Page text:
Some say we are what we eat. If that's true, many of those who eat fast food are full of — let's just say — waste. That's what a study in the U.S. Annals of Diagnostic Pathology finds. The scientific publication investigated hamburgers, or croquettes in Creole, from the country's eight main fast food chains.

The results were grim, as they proved that the 5 billion hamburgers digested by Americans barely contain any meat. The meat content varies from a minimum of just 2.1 percent to a maximum of 14.8 percent. The average among the eight chains was 12.1 percent. If the ever-popular American hamburger has no meat, what's it made of? Water is the main ingredient, accounting for almost half the weight. The rest is an entanglement of cartilage, bones, nerves, veins, fats and tissue. Intracellular parasites were even found in two of the chains' products. This in a country like the United States, where the public is so picky when it comes to questions of hygiene.

The study explains the accusations made by British celebrity chef Jamie Oliver, who said McDonald's washes its ingredients with toxic substances. This is clear now that we know the diverse contents of the hamburgers, whose ingredients require the use of antimicrobial agents. Oliver said that McDonald's used ammonia hydroxide, which is hazardous to one's health, to disinfect its "premium ingredients." In his words, “Basically, we’re taking a product that would be sold at the cheapest form for dogs and after this process we can give it to humans.”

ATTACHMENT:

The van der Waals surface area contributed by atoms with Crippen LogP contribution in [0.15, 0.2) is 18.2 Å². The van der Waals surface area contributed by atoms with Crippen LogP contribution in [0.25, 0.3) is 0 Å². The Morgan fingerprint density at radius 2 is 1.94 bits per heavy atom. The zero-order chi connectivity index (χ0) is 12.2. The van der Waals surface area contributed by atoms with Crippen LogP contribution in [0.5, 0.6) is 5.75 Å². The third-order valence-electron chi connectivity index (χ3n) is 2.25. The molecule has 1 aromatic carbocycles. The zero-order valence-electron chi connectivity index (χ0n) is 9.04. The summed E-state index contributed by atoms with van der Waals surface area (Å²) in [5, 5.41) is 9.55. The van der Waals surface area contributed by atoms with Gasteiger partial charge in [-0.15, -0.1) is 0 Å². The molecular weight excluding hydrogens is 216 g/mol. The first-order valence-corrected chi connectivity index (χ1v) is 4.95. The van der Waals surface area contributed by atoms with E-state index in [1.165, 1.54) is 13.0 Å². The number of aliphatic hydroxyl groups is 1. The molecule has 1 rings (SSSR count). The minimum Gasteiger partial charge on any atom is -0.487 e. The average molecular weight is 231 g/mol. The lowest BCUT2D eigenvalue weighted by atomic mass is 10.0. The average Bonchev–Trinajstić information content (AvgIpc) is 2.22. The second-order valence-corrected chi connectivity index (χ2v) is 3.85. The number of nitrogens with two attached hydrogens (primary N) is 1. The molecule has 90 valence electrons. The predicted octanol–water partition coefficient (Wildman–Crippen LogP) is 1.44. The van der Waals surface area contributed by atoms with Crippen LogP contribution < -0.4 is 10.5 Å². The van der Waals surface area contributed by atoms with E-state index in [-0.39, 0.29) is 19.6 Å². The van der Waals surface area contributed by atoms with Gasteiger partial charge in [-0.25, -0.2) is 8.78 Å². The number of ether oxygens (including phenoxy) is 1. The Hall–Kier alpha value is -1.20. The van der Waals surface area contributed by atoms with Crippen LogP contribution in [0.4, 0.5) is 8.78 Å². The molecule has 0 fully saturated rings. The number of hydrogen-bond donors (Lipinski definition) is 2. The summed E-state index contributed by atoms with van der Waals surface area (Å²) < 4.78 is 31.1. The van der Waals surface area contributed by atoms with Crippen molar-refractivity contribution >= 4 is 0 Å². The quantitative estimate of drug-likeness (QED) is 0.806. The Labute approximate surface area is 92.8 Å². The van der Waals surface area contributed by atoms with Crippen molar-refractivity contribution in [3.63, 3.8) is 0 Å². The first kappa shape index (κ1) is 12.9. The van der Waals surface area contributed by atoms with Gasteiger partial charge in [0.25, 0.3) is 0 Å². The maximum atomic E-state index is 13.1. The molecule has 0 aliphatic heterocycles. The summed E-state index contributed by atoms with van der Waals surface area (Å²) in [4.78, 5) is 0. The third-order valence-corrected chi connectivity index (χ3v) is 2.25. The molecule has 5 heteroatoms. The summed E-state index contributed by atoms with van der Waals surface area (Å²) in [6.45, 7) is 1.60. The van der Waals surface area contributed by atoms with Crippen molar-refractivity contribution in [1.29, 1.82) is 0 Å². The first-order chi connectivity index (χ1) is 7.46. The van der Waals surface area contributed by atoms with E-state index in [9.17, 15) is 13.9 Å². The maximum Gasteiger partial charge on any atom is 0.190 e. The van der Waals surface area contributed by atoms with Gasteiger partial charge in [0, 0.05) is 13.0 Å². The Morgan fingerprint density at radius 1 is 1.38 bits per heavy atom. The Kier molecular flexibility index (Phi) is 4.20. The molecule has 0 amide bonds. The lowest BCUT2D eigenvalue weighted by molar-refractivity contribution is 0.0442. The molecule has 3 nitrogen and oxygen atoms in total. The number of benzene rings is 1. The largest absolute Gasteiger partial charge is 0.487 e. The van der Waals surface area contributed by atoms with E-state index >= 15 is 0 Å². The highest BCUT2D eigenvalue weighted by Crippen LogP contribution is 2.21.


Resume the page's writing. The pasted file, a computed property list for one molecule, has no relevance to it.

They say you should never visit a sausage factory as you'll quickly lose your appetite. Sausages are produced with many of the same elements as hamburgers. Any consumer knows that the price of meat, rightfully so, has increased. And so it's obvious that hamburgers and sausages would have a higher price if they truly contained meat. Quality varies in all industries and it is often evident through changes in product price.

The European Union stands out for the way it protects its citizens in dietary matters. They've defined what percentage of cacao a chocolate must contain to be called a chocolate. A soy paste with added flavors and colorings is not chocolate. The same goes for sausages and hamburgers. It is the job of the state to safeguard the health of its citizens and alert consumers as to what they are receiving for their money. For this to happen, it's necessary that a product's ingredients are described clearly and explicitly, and not in some incomprehensible science formula. In any case, the ingredients in mayonnaise aren't changing anytime soon.

A complete lunch calls for a drink, and the most-consumed is Coca-Cola. The company has tried to cover the wounds before they show. They've started a campaign to promote exercise in light of the many accusations that their product is harmful to your health. The American Heart Association states that women should not consume more than six teaspoons of sugar per day and men shouldn't exceed 10. It turns out that one can of Coca-Cola contains 10 teaspoons. The company gets around public health regulations in the U.S. by giving out jump ropes and exercise instructions. This in a country where hamburgers and soda have been key in unleashing an obesity epidemic. Oh, what a developed nation!